Visible to the public CPS: Small: Numerical and Symbolic Techniques for Verification and Synthesis of Cyber-Physical SystemsConflict Detection Enabled

Project Details
Lead PI:Parasara Sridhar Duggirala
Performance Period:09/15/17 - 08/31/20
Institution(s):University of Connecticut
Sponsor(s):National Science Foundation
Award Number:1739936
73 Reads. Placed 552 out of 803 NSF CPS Projects based on total reads on all related artifacts.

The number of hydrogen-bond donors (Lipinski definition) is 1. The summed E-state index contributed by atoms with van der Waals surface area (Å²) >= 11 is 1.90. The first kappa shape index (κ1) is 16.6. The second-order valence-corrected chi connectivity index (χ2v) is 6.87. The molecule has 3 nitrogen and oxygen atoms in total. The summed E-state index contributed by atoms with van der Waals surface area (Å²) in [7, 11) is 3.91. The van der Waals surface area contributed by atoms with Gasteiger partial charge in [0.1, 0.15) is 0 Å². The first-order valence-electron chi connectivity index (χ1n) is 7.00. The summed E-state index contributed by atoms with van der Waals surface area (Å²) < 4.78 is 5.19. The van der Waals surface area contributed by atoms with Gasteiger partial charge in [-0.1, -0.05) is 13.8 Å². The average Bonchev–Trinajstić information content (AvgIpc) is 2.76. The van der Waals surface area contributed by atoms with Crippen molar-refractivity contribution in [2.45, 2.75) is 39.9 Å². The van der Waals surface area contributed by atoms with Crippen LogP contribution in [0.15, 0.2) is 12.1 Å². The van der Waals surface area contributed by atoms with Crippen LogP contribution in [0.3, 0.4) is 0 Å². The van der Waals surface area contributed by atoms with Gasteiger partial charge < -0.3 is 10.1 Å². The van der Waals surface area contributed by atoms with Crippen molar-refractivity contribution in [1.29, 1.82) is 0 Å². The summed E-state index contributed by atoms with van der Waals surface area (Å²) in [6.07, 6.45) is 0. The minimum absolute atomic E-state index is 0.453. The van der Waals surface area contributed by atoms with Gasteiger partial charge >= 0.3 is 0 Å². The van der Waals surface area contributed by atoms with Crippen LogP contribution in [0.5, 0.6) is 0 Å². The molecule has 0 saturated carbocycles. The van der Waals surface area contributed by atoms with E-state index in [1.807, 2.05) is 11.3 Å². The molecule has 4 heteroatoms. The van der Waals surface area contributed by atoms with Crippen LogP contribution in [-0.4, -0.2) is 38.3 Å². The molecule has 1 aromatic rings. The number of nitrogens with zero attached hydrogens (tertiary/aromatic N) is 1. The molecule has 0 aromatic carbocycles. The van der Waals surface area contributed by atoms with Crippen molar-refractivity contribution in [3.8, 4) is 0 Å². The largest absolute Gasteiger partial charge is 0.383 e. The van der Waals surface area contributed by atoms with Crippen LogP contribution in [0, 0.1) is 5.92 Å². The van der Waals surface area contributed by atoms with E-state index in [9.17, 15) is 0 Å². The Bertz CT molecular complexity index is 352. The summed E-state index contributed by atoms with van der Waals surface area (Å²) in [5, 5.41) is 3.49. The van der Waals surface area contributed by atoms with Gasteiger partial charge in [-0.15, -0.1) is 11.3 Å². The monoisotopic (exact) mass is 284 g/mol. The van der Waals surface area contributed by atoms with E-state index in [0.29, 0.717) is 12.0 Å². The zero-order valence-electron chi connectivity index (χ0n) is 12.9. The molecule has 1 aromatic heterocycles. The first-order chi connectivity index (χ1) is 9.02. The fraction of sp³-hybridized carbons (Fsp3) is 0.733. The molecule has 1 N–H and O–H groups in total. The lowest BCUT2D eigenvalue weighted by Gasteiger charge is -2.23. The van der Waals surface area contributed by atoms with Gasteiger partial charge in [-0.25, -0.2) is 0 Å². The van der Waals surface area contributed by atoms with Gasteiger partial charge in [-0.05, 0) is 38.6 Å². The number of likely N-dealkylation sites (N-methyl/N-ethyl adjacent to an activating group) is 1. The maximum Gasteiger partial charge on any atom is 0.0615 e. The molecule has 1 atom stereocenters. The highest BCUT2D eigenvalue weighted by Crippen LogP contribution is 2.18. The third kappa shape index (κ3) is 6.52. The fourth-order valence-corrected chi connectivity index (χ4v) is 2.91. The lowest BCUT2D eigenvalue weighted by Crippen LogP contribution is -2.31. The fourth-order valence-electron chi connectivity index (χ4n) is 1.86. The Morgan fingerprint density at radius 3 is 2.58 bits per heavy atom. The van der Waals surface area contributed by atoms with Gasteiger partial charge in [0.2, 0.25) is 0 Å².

Abstract: Next generation Cyber-Physical Systems (CPS), such as automotive systems, require tight integration between the software and the physical world to satisfy the ever-increasing requirements. Unintended behaviors of such cyber-physical systems might lead to loss of property or worse scenarios and hence should be avoided by performing formal analysis of CPS. Such analysis is challenging as the tools for reasoning about the physical world primarily use real-analysis and algebra whereas the tools for reasoning about software uses discrete mathematics and algorithms. Traditional approaches for formal analysis of CPS primarily use algebra, which do not scale well with the increase in the number of variables. This project explores a new algorithmic framework for rigorously reasoning about cyber-physical systems by bridging the gap between the algebraic properties of the physical world and algorithmic foundations of the software. The techniques developed in this project will exploit the property of superposition principle that is widely observed in the physical world. By analyzing a sample set of behaviors of CPS, these algorithms can infer properties of a large subset of all possible behaviors. The project extends safety verification techniques to linear systems with inputs and parameters, and develops a new notion of counterexample for safety violations of state feedback controllers. The investigators explore a simulation-guided synthesis framework for synthesizing a controller that meets both safety and liveness specifications. The investigator will incorporate research results into undergraduate and graduate classes to introduce students to embedded systems and control design. Additionally, the algorithms and software developed in this project will be disseminated broadly.